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ID-10073770The Stanford Center on Longevity recently surveyed more than 2300 people and asked them this question. 77% said that they wanted to live to be 100. That a majority of people would want to live to a ripe old age isn’t surprising. What did surprise the researchers is how little those surveyed had done to prepare to live this long. This included both health and financial concerns. The survey showed that two-thirds of those surveyed were unhappy with their weight. Many people responded that if they retired at age 65, they didn’t have the financial means to support themselves for another thirty-five years. Over three-fourths of the respondents said they wanted to live to be 100, but only 42% said they were making an effort to get there.

Why is it that we want to live a long life, but haven’t prepared for it?

It could be that death isn’t real for many of us. We don’t have a lot of experience with it, and therefore tend to underestimate it. When I was in college, some of my friends and I were absolutely convinced that we wouldn’t live very long. I couldn’t see myself living any longer than age 35. One of my best friends was sure that he wasn’t going to make it past 28. And we didn’t do anything reckless. We didn’t drink, smoke, drive fast, or participate in any self-destructive behaviors.

I remember years ago when I heard my father say that he would like to “kick out” at about age 65. He worked in the elevator trade and owned a small elevator company. It’s tough work. I think he felt that if he couldn’t work anymore, he would rather just ride off into the sunset. He doesn’t quite feel this way anymore, primarily because he discovered something called “retirement.”

In times past, there were no such things as retirement homes and health care facilities. Families took care of aging members in their final years. They saw death and knew it well. It was included in children’s rhymes. In the New England Primer, used to help children in the 1700s learn to read, we see passages like, “As runs the Glass, Mans Life doth pass” and “Xerxes the great did die, and so must you & I.”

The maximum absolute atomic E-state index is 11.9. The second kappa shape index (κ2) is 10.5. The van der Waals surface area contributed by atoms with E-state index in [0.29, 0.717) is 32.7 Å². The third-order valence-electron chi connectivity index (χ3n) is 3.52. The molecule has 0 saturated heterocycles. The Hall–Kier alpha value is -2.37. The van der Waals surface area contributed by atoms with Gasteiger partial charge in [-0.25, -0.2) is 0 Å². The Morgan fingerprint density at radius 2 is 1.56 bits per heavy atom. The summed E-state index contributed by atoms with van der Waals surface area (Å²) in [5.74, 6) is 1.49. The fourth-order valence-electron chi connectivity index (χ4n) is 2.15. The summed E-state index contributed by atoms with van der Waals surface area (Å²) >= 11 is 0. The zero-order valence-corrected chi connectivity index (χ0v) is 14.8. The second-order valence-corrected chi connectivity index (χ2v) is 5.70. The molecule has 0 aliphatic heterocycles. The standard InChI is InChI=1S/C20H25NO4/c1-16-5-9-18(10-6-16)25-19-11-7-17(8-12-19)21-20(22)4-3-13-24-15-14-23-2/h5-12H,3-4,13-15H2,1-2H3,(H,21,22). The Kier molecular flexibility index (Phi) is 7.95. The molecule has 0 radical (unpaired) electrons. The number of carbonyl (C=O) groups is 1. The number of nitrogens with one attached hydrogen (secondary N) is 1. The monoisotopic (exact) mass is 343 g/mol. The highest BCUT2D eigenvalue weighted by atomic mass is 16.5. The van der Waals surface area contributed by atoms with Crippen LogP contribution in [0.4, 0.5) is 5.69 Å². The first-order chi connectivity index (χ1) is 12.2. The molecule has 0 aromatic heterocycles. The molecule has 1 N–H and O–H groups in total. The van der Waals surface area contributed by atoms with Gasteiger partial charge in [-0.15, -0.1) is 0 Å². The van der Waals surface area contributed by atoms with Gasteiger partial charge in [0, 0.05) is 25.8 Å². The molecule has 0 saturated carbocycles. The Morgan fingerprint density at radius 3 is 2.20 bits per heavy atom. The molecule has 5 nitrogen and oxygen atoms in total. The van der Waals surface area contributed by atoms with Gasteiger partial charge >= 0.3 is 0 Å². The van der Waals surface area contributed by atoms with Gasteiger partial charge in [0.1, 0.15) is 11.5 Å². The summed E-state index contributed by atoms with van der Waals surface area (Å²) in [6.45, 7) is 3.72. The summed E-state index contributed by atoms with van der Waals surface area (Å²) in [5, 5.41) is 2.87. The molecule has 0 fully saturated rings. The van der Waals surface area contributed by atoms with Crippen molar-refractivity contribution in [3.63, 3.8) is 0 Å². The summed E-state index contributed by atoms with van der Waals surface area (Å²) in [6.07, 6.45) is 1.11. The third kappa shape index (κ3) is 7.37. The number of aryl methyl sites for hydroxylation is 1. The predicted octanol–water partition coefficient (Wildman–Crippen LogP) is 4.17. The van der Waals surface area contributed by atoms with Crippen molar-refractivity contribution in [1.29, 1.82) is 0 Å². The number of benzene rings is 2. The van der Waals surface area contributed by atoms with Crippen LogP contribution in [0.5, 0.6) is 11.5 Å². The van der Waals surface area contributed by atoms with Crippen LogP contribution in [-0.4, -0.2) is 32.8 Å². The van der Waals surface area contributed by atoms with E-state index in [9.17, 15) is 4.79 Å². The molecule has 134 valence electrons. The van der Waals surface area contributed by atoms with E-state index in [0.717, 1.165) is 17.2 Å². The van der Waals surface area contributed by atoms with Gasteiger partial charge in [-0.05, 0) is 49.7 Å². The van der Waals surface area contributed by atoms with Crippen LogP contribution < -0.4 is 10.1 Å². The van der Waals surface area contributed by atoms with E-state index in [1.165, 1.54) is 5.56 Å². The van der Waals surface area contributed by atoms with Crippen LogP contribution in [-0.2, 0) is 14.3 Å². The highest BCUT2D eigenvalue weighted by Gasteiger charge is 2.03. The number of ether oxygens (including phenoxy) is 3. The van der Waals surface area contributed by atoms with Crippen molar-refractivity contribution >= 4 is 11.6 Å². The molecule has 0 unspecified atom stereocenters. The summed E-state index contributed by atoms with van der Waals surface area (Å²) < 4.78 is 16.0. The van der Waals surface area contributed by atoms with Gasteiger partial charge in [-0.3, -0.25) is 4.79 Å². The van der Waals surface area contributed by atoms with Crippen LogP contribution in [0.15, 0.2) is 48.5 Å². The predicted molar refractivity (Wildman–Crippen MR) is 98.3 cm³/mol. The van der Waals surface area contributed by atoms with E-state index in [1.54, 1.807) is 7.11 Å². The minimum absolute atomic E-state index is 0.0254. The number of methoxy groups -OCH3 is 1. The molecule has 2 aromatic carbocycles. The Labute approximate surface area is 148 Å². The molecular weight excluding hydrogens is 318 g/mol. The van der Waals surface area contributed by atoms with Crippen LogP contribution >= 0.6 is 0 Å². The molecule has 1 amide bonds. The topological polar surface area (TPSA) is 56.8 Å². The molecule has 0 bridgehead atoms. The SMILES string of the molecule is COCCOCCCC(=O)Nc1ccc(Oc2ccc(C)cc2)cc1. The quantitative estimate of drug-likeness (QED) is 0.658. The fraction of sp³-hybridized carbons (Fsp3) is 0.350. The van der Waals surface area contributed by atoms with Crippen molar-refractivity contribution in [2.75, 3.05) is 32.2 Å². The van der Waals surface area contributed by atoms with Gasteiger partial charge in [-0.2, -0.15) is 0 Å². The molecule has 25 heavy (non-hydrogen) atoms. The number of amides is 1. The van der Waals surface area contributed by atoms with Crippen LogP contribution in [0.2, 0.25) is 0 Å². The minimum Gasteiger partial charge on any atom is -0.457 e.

We often prepare for many different eventualities in life, except for the most important one of all: its end.

In John 11,  Lazarus becomes ill. Jesus hears of Lazarus illness but arrives after he has already died. Mary and Martha are grief-stricken, to be sure, and Martha says to Jesus, “Lord, if you had been here, my brother would not have died. But even now I know that whatever you ask from God, God will give you.” Jesus assures her, “Your brother will rise again.” Reflecting the general Jewish belief in a general resurrection of the dead in the future, Martha responds, “I know that he will rise again in the resurrection on the last day.” With confidence and assurance, Jesus says to her, “I am the resurrection and the life. Whoever believes in me, though he die, yet shall he live, and everyone who lives and believes in me shall never die.

We know that the story ends with Lazarus rising from the grave. Jesus’ story in the Gospels ends the same way. Will yours? Will our story end with us leaving an empty tomb behind? If we are prepared, it will. If Jesus returned tonight, and we were summoned to stand before him, would he tell us, “Well done, my good and faithful servant”? Or would he say, “Depart from me; I never knew you”?

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